Previously I had shared some approaches which can be summarised as:
+ Assess your situation – create a personal balance sheet.
+ Create a budget and log all your expenses against incomes.
+ Reduce Debt-servicing to a maximum of 30% of your income.
+ Plan Big Purchases ahead. Attempt to save up for them before you splurge.
+ Don’t be a plastic junkie – Beware of credit cards!
+ Set aside some money for yourself
+ Do some tax planning
+ Plug holes in your budget by identifying and eliminating unnecessary expenditure.
All said and done, these are common sense approaches, which are very often forgotten in the relentless quest for the good life. No rocket science here. Apart from the above, there are a few more things which my wife and I have begun to follow religiously and are simply loving the outcome – more money in our pockets and this time – C.A.S.H (pretty cool, huh?)
We have been budgeting our expenses for more than four years now, and I must say that our personal budgeting tool has evolved from a very simple bare bones template to a nifty little spread sheet, which now also does a bit of consolidation for us. I am working on adding a few bells and whistles to it in the form of pie-charts for some major expense heads. If you feel a little more geekier than that, go ahead and run a Google search for “Free Personal Budgeting Tools” and take your pick!
But the bottom line is to use a tool that works for you – and that could be something as simple as a notebook and pen! All was well, until we began to notice that even though we were budgeting, we were not very disciplined about certain expenses (such as, eating out). We would allocate an amount but invariably overshoot it and the actuals will show up in RED.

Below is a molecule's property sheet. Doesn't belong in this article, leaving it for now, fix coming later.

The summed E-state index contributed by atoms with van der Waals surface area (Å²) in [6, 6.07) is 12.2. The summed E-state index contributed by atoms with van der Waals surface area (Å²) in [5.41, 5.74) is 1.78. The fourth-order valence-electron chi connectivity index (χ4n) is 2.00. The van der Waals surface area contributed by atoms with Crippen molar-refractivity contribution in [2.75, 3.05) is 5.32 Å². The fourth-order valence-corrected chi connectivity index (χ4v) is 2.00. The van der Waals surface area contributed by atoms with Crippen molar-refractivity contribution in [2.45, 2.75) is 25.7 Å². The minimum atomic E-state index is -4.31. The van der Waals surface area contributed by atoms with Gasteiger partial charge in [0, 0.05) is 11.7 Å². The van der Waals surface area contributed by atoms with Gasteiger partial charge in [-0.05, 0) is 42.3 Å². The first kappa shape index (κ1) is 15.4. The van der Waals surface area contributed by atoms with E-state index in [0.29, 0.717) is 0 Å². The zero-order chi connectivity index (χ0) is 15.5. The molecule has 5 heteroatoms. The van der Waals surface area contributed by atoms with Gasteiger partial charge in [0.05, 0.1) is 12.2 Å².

During this time, I was also reading up on the internet, and sharing thoughts with friends about this topic and out of some approaches that emerged, we really like the envelope system. Nothing new or unique about it (and definitely not my invention), just that we stumbled upon it and now I am sharing our experience with it, in my blog.
We have begun small, by earmarking some expenses from our budget, as envelope expenses. We have created envelopes, labeled them with the name of the expense and put in the amount that we want to spend in a month, for that expenses. The rule which follow is to incur all parts of that expense head, from the money in the envelop only. We adhere to that strictly. Once the cash in a particular envelope is exhausted, that is the end of that expense for the month! Pretty simple.
A word of caution here – I would not recommend this approach for expenses that are earmarked for something critical such as an emergency health care kitty. Because god forbid, if you do happen to get into a situation where you have to spend money on emergency health care, then you usually cannot put an “upper limit” on the amount of money you will end up spending, especially with spiralling health care costs, these days.
This is an excercise which calls for a little self control and discipline, but the results have certainly been encouraging. For instance, we have completely controlled our eating out (much needed, since my wife and self have restarted our quest for physical fitness, with renewed vigor after a downward spiral!) and this month we also ended up saving a very small, teeny-weeny amount by doing this. All of INR 380.00 and definitely with potential to become the object of ridicule, given our current financial position, but hey, the feel of liquid cash virtually ‘left-over’ (for lack of a better expression) from last month, is sooo good!
This is only the first step in the right direction. In the future, I will be sharing more tip, as I learn, implement and benefit from them.
If you already budget your expenses, then here are some heads, which, if left unchecked, can spiral uncontrollably and hence qualify to become “envelope expenses” :
1. Eating out.
2. Personal entertainment, ie. DVD Rentals, Movies, general amusements, etc.
3. Milk & Vegetables.
4. Fuel/energy costs.
5. –Left the counter open ended, feel free to suggest your own heads, that you think would fit the bill.–
If you do not budget your expenses, now is a good time to start. Perhaps, if you are interested, you can send me an email request (firstname.lastname@example.org) and I can send you the template which we use at home.
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